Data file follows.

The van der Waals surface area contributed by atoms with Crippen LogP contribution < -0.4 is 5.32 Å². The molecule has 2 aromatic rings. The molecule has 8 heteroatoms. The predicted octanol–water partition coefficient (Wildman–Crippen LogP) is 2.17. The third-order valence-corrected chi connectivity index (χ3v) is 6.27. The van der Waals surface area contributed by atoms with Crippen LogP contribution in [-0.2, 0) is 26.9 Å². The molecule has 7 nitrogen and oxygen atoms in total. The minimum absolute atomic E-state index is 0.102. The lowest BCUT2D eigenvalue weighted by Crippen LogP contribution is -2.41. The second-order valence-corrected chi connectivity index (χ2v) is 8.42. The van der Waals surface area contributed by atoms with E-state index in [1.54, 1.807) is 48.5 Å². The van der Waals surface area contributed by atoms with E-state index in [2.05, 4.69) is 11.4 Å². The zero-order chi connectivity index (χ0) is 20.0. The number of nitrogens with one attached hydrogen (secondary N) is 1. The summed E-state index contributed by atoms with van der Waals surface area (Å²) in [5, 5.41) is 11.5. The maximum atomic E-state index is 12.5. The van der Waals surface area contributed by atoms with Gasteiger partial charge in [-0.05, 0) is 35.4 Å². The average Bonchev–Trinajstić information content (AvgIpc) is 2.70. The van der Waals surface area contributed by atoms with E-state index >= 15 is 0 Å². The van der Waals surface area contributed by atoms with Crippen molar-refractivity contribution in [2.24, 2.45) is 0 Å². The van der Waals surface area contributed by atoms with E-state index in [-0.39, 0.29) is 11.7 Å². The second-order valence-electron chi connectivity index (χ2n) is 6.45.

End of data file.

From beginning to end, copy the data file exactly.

The van der Waals surface area contributed by atoms with Crippen LogP contribution < -0.4 is 5.32 Å². The molecule has 2 aromatic rings. The molecule has 8 heteroatoms. The predicted octanol–water partition coefficient (Wildman–Crippen LogP) is 2.17. The third-order valence-corrected chi connectivity index (χ3v) is 6.27. The van der Waals surface area contributed by atoms with Crippen LogP contribution in [-0.2, 0) is 26.9 Å². The molecule has 7 nitrogen and oxygen atoms in total. The minimum absolute atomic E-state index is 0.102. The lowest BCUT2D eigenvalue weighted by Crippen LogP contribution is -2.41. The second-order valence-corrected chi connectivity index (χ2v) is 8.42. The van der Waals surface area contributed by atoms with E-state index in [1.54, 1.807) is 48.5 Å². The van der Waals surface area contributed by atoms with E-state index in [2.05, 4.69) is 11.4 Å². The zero-order chi connectivity index (χ0) is 20.0. The number of nitrogens with one attached hydrogen (secondary N) is 1. The summed E-state index contributed by atoms with van der Waals surface area (Å²) in [5, 5.41) is 11.5. The maximum atomic E-state index is 12.5. The van der Waals surface area contributed by atoms with Gasteiger partial charge in [-0.05, 0) is 35.4 Å². The average Bonchev–Trinajstić information content (AvgIpc) is 2.70. The van der Waals surface area contributed by atoms with E-state index >= 15 is 0 Å². The van der Waals surface area contributed by atoms with Crippen molar-refractivity contribution in [2.24, 2.45) is 0 Å². The van der Waals surface area contributed by atoms with E-state index in [-0.39, 0.29) is 11.7 Å². The second-order valence-electron chi connectivity index (χ2n) is 6.45.